In this game teams need to race around the island to find locked boxes that contain the coordinates to the next location, clues to solve the puzzle that will grant them access to the next locked box and a geocache box. They will need to take whatever is in each geocache box and replace it with something “of equal or greater value at each checkpoint.”

The winning team will be the ones with the quickest time who bring all of their collected items with them to the final checkpoint. Lizzie’s team are excited for a challenging but fun adventure that has the potential to set them up financially so they can live their dreams.

Once on the island our five adventurers learn that the game is not what they expected. The terrain can be treacherous and there’s no one to help them other than their teammates. Oh, and the other teams are hunting their fellow competitors for body parts. There will be no escape until the game is over because the crossing between the island and the safety of the real world is only raised every three days.

The characters, action, pacing, gore and backstories combined made for a book I didn’t want to put down. While there was plenty of action and at times I felt breathless when I realised I’d held my breath during a scene, there were also times of connection between the teammates as well as suspense as the characters and myself waited for the next horror to unfold. I’ve read plenty of books with gore in them so the descriptions here were certainly not the most graphic or gross that I’ve come across, but in terms of a young adult book it would rate quite high on the ‘Eww!’ meter.

The characters’ personalities and voices were distinct and memorable. I loved Grady’s wacky conspiracy theories. I enjoyed Car’s sassy remarks and Lizzie’s enthusiasm. Ben’s sensitivity was so sweet, as was his not so secret love for Lizzie. Will’s character was particularly interesting and while Grady was my favourite character, Will came a close second.

I particularly loved the exploration of the relationship between the two brothers, Ben and Will. The flashback scenes of their childhood experiences added a depth to a story that could easily have simply become a gore-fest. I didn’t expect the sensitivity of the portrayal of the mental illness within their family.

Through flashbacks and their current circumstances the dynamics of this family is examined. We not only get to witness the effects that mental illness has on each individual; we also see its impact on the relationships between family members. I definitely understood and empathised with the protector role.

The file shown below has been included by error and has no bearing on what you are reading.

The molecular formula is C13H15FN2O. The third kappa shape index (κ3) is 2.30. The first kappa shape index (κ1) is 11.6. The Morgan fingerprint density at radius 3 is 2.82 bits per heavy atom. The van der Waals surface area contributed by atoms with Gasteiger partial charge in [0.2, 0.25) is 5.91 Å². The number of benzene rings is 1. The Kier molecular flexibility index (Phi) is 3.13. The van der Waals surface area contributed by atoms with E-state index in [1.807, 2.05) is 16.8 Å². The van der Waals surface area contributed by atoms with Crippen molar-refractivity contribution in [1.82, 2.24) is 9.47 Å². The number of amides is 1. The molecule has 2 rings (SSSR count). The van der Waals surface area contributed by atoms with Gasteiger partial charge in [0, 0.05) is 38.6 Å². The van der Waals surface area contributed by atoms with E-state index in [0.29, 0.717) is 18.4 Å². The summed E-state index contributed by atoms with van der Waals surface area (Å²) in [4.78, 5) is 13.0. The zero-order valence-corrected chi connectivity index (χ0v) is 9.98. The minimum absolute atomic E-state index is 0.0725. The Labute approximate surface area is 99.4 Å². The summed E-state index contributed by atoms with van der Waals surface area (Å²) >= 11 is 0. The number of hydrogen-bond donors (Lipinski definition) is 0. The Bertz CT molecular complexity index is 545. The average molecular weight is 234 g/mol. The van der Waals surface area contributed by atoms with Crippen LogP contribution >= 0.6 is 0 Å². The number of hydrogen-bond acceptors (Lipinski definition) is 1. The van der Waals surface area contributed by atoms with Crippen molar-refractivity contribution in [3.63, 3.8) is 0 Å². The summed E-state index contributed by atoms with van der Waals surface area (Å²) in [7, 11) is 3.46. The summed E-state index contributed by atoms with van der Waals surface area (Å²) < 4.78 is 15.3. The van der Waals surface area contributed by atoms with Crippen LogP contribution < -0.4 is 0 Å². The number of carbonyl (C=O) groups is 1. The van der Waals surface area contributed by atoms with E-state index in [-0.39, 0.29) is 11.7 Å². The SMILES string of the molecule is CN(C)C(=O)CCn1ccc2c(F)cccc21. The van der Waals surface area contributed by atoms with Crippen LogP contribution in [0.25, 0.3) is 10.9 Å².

What delighted me above all was that I was surprised by both characters and events at the end. I was surprised by certain actions of two characters and the actions of a third, while I saw it coming, had me rethinking whether I still liked them or not. Usually young adult books, while entertaining, are generally fairly predictable. I had some ideas of where the plot was heading but I not only didn’t guess the end, it was also better than anything I’d come up with myself.

Another unexpected bonus was that this story got me to thinking about what I’d do if I was in any one of the character’s places. Black and white moral questions greyed for some characters and in most situations I could understand where they were coming from. I loved the questions this book made me consider for myself:

  • What would I be willing to do to win £1 million?
  • What sacrifices would I be willing to make?
  • How much is my integrity worth to me?
  • Would £1 million cover the therapy bills I’d need to pay if I compromised my morals enough that I did what I had to in order to win?
  • Is there a point of no return where the end justifies the means and what type of person is willing to cross this line?
  • If you hurt me, does that then entitle me to take revenge on you?

I had just one unanswered question at the end of this book and while it’s possible I missed the explanation, it is bugging me. Why was team 10 disqualified?

I need to go find some more of Bryony Pearce’s novels. If this novel is any indication of her talent her back catalogue is going to be making its way to my Kindle fairly soon.

Thank you so much to NetGalley and Stripes Publishing, an imprint of Little Tiger Group, for the opportunity to read this book. I knew from having already read Charlotte Says that I was interested in reading more Red Eye books. Now I’m convinced I need to read them all!

Rating: 5 out of 5.

Once Upon a Blurb

When reclusive millionaire Marcus Gold announces that he’s going to be staging an “Iron Teen” competition on his private island in the Outer Hebrides, teenagers Ben, Lizzie, Will, Grady and Carmen sign up – the prize is £1 million pounds … each. But when the competition begins, the group begin to regret their decision. Other teams are hunting their competitors and attacking them for body parts. Can the friends stick together under such extreme pressure to survive? When lives are at stake, you find out who you can really trust …

A Red Eye horror novel for teens, this gripping YA thriller story is full of fast-paced action. 

Frozen Charlotte #2: Charlotte Says – Alex Bell

Suspend all disbelief and take a ride back to the early 1900’s where we meet Jemima, a 17 year old girl who takes a position as assistant mistress at Dunvegan School for Girls, an industrial school for girls who haven’t committed crimes but have nowhere else to go, located on the Isle of Skye. Jemima herself is desperately trying to escape her tragic past at Whiteladies. So, no happy family stories here.